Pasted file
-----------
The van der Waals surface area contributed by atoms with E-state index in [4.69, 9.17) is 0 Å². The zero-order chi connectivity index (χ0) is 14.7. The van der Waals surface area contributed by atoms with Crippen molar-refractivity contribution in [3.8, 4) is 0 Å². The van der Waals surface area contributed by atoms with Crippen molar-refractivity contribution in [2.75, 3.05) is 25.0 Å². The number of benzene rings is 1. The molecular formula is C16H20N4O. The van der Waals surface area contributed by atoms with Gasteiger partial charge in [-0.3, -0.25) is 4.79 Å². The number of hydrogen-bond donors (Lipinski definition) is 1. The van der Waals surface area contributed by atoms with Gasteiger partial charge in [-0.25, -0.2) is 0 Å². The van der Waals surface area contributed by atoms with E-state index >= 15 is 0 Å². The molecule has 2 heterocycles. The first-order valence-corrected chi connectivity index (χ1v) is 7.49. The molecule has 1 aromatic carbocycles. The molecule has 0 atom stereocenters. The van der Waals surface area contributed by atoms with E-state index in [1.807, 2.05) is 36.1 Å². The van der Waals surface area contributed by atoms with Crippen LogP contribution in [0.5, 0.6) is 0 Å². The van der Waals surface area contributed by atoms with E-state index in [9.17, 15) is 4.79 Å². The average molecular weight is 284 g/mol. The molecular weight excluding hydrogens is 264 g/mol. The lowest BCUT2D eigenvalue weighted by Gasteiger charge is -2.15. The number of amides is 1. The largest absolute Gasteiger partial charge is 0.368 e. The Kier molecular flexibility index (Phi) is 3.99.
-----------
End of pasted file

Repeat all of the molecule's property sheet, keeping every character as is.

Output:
The van der Waals surface area contributed by atoms with E-state index in [4.69, 9.17) is 0 Å². The zero-order chi connectivity index (χ0) is 14.7. The van der Waals surface area contributed by atoms with Crippen molar-refractivity contribution in [3.8, 4) is 0 Å². The van der Waals surface area contributed by atoms with Crippen molar-refractivity contribution in [2.75, 3.05) is 25.0 Å². The number of benzene rings is 1. The molecular formula is C16H20N4O. The van der Waals surface area contributed by atoms with Gasteiger partial charge in [-0.3, -0.25) is 4.79 Å². The number of hydrogen-bond donors (Lipinski definition) is 1. The van der Waals surface area contributed by atoms with Gasteiger partial charge in [-0.25, -0.2) is 0 Å². The van der Waals surface area contributed by atoms with E-state index >= 15 is 0 Å². The molecule has 2 heterocycles. The first-order valence-corrected chi connectivity index (χ1v) is 7.49. The molecule has 1 aromatic carbocycles. The molecule has 0 atom stereocenters. The van der Waals surface area contributed by atoms with E-state index in [1.807, 2.05) is 36.1 Å². The van der Waals surface area contributed by atoms with Crippen LogP contribution in [0.5, 0.6) is 0 Å². The van der Waals surface area contributed by atoms with E-state index in [9.17, 15) is 4.79 Å². The average molecular weight is 284 g/mol. The molecular weight excluding hydrogens is 264 g/mol. The lowest BCUT2D eigenvalue weighted by Gasteiger charge is -2.15. The number of amides is 1. The largest absolute Gasteiger partial charge is 0.368 e. The Kier molecular flexibility index (Phi) is 3.99.